bloody sperm plugs?:

peacenlove

New Member
I have a tamative male ive had for about a year maybe less and hes been giving out sperm plugs since i had him but today i noticed it looksed bloody im not sure what could have cause it but im a littler worried. i would love some info or advice on what it could be ive never seen it before.

here of some pics of the sperm plug, at least thats what i think it is and heres a pic of my tamative


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Zach Valois

New Member
I suggest looking at the 2nd page of this thread. Dr. O makes some fantastic points about the nature of rectal bleeding (whatever the source may be).

https://www.chameleonforums.com/urgent-help-please-male-panther-bleeding-vent-97233/index2.html

Although I have never seen this in chams, I have seem this in a number of other lizards and snakes. With both taxon groups, I have often seen bleeding in the beginning of the breeding season or with the onset of sexual maturity. Bleeding observed as dried blood around the everted hemipene of a snake, around the cloacal regions of either sex, dabbing spots in the cage, or on sperm plugs. I usually dismiss this with little regard and simply watch for the build up of debris (aspen or other bedding types in snake hemipenes), any degree of swelling or apparent discomfort or change in behavior, off-smelling bowel movements, etc. I would advise GENTLY palpating the hemipene region and see if you feel anything that seems odd, fluid pockets, clotting, etc, in addition, to watching for a response from your animal that denotes a particular sensitivity or pain/nerve response.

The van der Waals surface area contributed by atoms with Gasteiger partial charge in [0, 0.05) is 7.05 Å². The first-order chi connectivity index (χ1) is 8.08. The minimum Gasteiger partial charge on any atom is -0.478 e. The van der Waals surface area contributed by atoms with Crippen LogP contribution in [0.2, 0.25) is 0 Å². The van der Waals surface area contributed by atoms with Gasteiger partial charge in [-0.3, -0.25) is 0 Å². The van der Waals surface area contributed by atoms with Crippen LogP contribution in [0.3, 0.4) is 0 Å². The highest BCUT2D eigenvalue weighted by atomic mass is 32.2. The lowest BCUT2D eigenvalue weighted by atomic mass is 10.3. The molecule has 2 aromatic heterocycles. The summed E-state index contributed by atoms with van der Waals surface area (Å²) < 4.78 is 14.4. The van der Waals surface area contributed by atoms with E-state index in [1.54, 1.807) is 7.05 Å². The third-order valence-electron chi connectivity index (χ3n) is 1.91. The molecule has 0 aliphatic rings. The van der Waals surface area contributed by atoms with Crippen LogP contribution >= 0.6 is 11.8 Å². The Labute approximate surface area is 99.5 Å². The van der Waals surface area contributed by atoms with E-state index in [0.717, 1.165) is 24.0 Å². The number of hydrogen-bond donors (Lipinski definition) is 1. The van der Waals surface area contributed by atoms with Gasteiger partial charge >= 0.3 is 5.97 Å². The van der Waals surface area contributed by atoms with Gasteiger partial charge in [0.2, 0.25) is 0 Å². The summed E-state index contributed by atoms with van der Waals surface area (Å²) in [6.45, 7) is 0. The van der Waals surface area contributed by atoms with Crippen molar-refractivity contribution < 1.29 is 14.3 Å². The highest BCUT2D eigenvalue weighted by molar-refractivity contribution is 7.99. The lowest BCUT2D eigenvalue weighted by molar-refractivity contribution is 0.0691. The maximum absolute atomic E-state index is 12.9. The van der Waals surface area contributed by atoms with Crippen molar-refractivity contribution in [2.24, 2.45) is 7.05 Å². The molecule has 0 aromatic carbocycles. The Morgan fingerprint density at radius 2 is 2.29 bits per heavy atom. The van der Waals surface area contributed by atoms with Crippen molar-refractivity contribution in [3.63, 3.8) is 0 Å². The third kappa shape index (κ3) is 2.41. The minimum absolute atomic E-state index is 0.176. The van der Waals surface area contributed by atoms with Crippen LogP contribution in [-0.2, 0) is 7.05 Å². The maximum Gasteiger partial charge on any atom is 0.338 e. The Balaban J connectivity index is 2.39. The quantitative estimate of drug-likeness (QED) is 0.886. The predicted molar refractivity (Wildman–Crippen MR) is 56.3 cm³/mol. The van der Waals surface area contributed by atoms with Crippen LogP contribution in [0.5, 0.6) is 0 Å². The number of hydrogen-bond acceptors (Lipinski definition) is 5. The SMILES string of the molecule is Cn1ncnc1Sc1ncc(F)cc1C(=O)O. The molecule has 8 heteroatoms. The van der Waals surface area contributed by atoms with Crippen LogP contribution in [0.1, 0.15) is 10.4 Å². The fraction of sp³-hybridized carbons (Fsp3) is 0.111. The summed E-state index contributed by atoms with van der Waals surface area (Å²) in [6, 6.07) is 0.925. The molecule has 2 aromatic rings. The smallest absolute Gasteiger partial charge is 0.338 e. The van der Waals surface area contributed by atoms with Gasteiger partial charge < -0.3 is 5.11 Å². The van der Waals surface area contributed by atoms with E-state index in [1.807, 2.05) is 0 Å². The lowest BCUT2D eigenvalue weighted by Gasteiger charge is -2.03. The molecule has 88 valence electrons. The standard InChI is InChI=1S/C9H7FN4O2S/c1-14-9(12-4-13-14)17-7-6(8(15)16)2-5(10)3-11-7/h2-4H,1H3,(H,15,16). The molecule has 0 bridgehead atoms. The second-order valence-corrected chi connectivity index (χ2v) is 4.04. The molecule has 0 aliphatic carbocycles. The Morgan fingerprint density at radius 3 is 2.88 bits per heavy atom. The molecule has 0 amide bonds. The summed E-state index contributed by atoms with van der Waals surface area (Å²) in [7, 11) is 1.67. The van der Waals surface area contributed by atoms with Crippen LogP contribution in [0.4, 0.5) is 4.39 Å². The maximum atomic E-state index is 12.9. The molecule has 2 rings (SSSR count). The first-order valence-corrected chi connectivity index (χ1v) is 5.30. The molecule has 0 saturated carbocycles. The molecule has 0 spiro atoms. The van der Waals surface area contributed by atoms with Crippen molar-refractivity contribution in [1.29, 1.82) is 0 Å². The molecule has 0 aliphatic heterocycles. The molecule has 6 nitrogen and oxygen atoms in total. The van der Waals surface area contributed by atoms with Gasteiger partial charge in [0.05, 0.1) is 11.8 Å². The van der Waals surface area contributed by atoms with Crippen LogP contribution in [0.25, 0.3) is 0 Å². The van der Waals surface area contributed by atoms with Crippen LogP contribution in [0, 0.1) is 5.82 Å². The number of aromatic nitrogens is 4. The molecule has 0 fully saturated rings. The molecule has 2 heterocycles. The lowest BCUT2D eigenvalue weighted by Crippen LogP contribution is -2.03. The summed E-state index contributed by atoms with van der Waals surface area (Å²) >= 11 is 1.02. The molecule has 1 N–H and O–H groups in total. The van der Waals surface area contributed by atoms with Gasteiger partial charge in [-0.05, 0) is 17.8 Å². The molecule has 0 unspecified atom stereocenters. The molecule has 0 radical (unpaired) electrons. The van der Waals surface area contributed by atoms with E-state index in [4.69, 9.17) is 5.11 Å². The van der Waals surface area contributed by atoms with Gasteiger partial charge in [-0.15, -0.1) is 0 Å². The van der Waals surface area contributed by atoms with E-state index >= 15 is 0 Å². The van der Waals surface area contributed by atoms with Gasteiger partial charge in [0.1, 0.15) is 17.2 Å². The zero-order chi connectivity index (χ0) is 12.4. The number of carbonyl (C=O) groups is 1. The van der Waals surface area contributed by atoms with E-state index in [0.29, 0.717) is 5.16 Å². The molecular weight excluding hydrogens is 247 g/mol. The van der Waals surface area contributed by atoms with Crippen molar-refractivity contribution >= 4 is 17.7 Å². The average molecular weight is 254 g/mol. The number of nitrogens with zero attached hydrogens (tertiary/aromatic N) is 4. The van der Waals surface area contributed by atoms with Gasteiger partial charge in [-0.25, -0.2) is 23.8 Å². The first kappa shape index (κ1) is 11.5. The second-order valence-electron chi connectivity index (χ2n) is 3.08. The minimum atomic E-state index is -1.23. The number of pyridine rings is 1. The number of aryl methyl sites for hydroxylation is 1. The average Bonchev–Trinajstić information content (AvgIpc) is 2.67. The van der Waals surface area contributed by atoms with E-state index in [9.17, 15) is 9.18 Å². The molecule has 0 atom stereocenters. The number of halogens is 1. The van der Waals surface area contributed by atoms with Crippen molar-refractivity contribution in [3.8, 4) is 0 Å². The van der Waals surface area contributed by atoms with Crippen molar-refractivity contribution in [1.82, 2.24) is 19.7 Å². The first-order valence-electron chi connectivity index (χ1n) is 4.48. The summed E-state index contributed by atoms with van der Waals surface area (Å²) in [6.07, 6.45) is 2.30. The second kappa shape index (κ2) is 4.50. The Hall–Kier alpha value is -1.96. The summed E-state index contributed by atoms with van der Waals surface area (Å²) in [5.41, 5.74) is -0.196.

Of course, a clinic visit is always advisable and Dr. Laurel Harris of Wasatch Exotic Pet Care is probably the most notable and trusted exotics vet in northern Utah.

I would prepare fresh fecal samples, sperm plugs, and be prepared to give a full breakdown explaining husbandry (she requests this as records for any patient).

Outside of that, watch for a abnormalities in terms of external observations of the hemipenal region, overall appearance, and general behavioral characteristics. If the hemipenes were somehow damaged and progress to an infection, this at some point, would be identifiable externally. It may be best to act upon this before an infection can start. I personally tend to go about such things more "organically".

Anyone else have some input?

All the best,

Zach
 

peacenlove

New Member
thanks zach :) i already looked him over he seems fine eats runs around still the same just saw that this morning and it worried me :/
 
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